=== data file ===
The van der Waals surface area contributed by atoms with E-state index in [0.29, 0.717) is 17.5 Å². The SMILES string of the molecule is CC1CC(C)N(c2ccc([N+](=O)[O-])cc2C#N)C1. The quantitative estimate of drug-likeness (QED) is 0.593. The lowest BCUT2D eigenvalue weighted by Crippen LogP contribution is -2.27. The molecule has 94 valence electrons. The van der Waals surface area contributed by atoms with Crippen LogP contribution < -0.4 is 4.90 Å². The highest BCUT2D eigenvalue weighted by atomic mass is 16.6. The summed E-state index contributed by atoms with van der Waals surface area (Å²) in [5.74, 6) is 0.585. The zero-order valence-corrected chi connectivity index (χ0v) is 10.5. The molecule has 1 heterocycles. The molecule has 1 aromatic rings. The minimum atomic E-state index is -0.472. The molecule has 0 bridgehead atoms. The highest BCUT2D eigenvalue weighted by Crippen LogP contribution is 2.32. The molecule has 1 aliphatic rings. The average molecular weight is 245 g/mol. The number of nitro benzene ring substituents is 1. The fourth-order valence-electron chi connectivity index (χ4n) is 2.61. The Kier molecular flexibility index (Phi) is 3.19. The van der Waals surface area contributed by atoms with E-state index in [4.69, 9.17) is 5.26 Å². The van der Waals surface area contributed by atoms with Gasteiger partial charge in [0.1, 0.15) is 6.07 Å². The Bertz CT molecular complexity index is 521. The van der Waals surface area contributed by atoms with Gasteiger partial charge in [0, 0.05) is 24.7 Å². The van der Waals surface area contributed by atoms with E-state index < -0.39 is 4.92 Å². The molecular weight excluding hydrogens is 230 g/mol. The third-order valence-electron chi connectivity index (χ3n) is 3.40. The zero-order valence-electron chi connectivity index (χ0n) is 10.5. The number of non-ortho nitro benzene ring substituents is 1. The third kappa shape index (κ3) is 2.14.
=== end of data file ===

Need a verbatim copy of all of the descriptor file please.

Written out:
The van der Waals surface area contributed by atoms with E-state index in [0.29, 0.717) is 17.5 Å². The SMILES string of the molecule is CC1CC(C)N(c2ccc([N+](=O)[O-])cc2C#N)C1. The quantitative estimate of drug-likeness (QED) is 0.593. The lowest BCUT2D eigenvalue weighted by Crippen LogP contribution is -2.27. The molecule has 94 valence electrons. The van der Waals surface area contributed by atoms with Crippen LogP contribution < -0.4 is 4.90 Å². The highest BCUT2D eigenvalue weighted by atomic mass is 16.6. The summed E-state index contributed by atoms with van der Waals surface area (Å²) in [5.74, 6) is 0.585. The zero-order valence-corrected chi connectivity index (χ0v) is 10.5. The molecule has 1 heterocycles. The molecule has 1 aromatic rings. The minimum atomic E-state index is -0.472. The molecule has 0 bridgehead atoms. The highest BCUT2D eigenvalue weighted by Crippen LogP contribution is 2.32. The molecule has 1 aliphatic rings. The average molecular weight is 245 g/mol. The number of nitro benzene ring substituents is 1. The fourth-order valence-electron chi connectivity index (χ4n) is 2.61. The Kier molecular flexibility index (Phi) is 3.19. The van der Waals surface area contributed by atoms with E-state index in [4.69, 9.17) is 5.26 Å². The van der Waals surface area contributed by atoms with Gasteiger partial charge in [0.1, 0.15) is 6.07 Å². The Bertz CT molecular complexity index is 521. The van der Waals surface area contributed by atoms with Gasteiger partial charge in [0, 0.05) is 24.7 Å². The van der Waals surface area contributed by atoms with E-state index < -0.39 is 4.92 Å². The molecular weight excluding hydrogens is 230 g/mol. The third-order valence-electron chi connectivity index (χ3n) is 3.40. The zero-order valence-electron chi connectivity index (χ0n) is 10.5. The number of non-ortho nitro benzene ring substituents is 1. The third kappa shape index (κ3) is 2.14.